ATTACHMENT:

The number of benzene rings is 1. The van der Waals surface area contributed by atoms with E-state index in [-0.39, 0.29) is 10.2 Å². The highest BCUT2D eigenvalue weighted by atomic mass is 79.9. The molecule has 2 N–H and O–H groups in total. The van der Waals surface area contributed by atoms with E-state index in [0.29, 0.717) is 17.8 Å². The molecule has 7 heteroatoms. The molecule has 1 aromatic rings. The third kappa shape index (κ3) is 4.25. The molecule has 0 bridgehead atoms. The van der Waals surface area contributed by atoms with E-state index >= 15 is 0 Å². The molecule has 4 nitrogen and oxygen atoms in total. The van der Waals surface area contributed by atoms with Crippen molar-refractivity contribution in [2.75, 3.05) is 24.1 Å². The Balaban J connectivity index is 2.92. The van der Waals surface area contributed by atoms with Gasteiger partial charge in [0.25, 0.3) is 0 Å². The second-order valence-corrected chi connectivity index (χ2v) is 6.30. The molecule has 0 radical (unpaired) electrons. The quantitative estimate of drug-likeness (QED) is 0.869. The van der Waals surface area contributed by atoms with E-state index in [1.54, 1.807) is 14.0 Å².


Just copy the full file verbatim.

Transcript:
The number of benzene rings is 1. The van der Waals surface area contributed by atoms with E-state index in [-0.39, 0.29) is 10.2 Å². The highest BCUT2D eigenvalue weighted by atomic mass is 79.9. The molecule has 2 N–H and O–H groups in total. The van der Waals surface area contributed by atoms with E-state index in [0.29, 0.717) is 17.8 Å². The molecule has 7 heteroatoms. The molecule has 1 aromatic rings. The third kappa shape index (κ3) is 4.25. The molecule has 0 bridgehead atoms. The van der Waals surface area contributed by atoms with E-state index >= 15 is 0 Å². The molecule has 4 nitrogen and oxygen atoms in total. The van der Waals surface area contributed by atoms with Crippen molar-refractivity contribution in [2.75, 3.05) is 24.1 Å². The Balaban J connectivity index is 2.92. The van der Waals surface area contributed by atoms with Gasteiger partial charge in [0.25, 0.3) is 0 Å². The second-order valence-corrected chi connectivity index (χ2v) is 6.30. The molecule has 0 radical (unpaired) electrons. The quantitative estimate of drug-likeness (QED) is 0.869. The van der Waals surface area contributed by atoms with E-state index in [1.54, 1.807) is 14.0 Å².